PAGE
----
Machine Learning, Artificial Intelligence & Security
Our lives are more and more Mister Robot, and the industries which surround our lives are increasingly integrating Machine Learning and Artificial Intelligence into their processes – industries such as retail, healthcare, automotive, e-commerce… The technology which surrounds us is becoming ‘smarter,’ utilizing the ability to identify patterns in activity or behavior to allow it to learn the human, or work on intuition, as opposed to pre-defined rules, in providing the ultimate in user experience.
Similarly, many of today’s security vendors tout Machine Learning and Artificial Intelligence as part of what makes their solutions adaptable to quickly evolving threats. As more and more companies collect and build their business upon immense amounts of data and information stored on high value targets such as insecure centralized servers, and as hackers become more elusive, traditional security solutions are finding it harder to keep up. So, we increasingly integrate Machine Learning and Artificial Intelligence into our security solutions, but as with every technological development, there are challenges along the way.
Machine Learning Can Be Fooled
Within the security world, there has been much research into the field of Machine Learning and its applications over the past decade-and-a-half. Spam filtering was one of its early uses. Because spam includes both junk emails and malicious emails – it is a concern that can both effect employee productivity and organizational security. Machine Learning use in spam filtering has both pros and cons – as spam is continually evolving, and the humans behind the spam continually try to out-do the filters. False positives are common and users frequently have to review their spam mail folder to ensure nothing important has been labeled ‘junk.’
Today, security vendors are incorporating Machine Learning into their solutions, primarily to help identify malware, but false positives are a reality to be dealt with. According to a 2017 Ponemon study, within the endpoint-security niche, false positives cost organizations an average $1.37-million per year. The bottom line: Machine Learning can still be fooled, and it can cost the organization time, money and security.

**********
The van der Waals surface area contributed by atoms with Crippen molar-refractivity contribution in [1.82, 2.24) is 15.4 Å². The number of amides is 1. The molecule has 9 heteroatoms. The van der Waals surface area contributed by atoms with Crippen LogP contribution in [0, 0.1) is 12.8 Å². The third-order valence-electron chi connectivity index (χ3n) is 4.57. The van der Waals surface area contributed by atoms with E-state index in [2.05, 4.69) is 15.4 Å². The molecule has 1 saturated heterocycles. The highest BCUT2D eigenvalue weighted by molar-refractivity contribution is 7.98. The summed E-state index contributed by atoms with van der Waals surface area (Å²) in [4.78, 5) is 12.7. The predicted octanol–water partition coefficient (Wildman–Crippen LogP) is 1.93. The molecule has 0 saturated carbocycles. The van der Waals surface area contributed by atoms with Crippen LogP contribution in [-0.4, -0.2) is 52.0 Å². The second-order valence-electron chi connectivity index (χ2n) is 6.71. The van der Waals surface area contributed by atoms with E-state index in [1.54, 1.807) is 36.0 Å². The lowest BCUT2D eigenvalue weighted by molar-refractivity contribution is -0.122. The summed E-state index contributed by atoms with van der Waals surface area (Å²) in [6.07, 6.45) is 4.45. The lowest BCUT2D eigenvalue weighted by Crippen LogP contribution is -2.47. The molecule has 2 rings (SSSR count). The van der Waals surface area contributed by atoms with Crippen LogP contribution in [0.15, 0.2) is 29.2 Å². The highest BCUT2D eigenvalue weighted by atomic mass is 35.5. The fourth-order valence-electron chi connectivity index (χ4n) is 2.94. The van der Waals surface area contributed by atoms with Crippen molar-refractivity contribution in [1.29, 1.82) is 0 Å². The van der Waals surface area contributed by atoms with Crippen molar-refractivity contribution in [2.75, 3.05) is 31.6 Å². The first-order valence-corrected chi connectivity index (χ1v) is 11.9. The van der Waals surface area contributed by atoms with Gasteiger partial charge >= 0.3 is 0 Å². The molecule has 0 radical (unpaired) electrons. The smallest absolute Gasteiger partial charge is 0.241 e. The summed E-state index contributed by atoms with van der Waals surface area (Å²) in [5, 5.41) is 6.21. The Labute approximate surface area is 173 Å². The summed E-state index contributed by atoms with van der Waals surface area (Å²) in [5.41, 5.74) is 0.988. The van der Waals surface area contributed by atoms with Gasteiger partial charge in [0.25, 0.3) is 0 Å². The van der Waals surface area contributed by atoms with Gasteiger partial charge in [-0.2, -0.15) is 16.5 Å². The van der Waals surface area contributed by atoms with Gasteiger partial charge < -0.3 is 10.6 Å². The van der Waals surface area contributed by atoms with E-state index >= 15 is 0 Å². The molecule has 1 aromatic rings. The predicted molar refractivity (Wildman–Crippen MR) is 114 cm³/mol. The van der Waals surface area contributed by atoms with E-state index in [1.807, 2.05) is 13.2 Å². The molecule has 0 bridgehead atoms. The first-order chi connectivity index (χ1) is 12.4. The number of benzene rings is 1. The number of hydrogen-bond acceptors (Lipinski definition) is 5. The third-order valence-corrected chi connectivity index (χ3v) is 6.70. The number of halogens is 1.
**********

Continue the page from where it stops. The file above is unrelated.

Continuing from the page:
Other Hollywood-Scenarios of Artificial Intelligence- and Machine Learning-based Platforms
In December of last year, 31-million Android users of the app AI.type, an Android keyboard which ‘learns’ the user’s voice to predict what they are going to type, had their accounts hacked. The breach put their personal details in the hands of attackers. This included names, email addresses, geographic location and, on the free version, even mobile numbers and mobile network names. The data was stored on an insecure server owned by the app creator.
This was a straight-forward hack on a popular Artificial Intelligence-based app platform, but what about the worst case scenario – a hack in which Artificial Intelligence actually becomes its own Achilles heel? As we encounter more Artificial Intelligence-based capabilities in our daily lives, some concerns put forth by researchers include: self-driving cars being hacked and directed to increase speed instead of stopping at red lights; attackers hi-jacking and over-riding voice-recognition-based commands; breach and bypass of anomaly detection engines; hi-jack of medical systems and devices, etc. And 2017 saw the first publicized Artificial Intelligence-driven attack in malware which attempted to learn employee behavior and ‘mimic’ it within its malicious activities on the organizational network, in order to evade detection.
Artificial Intelligence and Machine Learning – the Good, the Bad & the Reality
So Artificial Intelligence and Machine Learning are truly a two-way street. On the one hand, they are increasingly being used by security providers to hone in on malicious activity on endpoints, networks, on the SIEM and more. But just as security professionals rely on the ability of Machine Learning and Artificial Intelligence to make decisions benefiting the organizations they protect, attackers are utilizing them to their benefit as well. Professionals responsible for securing their organizations need to ensure that the security solutions they use are not only protecting them in the present, but also keeping pace with the rapidly evolving threats and vulnerabilities that come in a world of Machine Learning and Artificial Intelligence-based progress.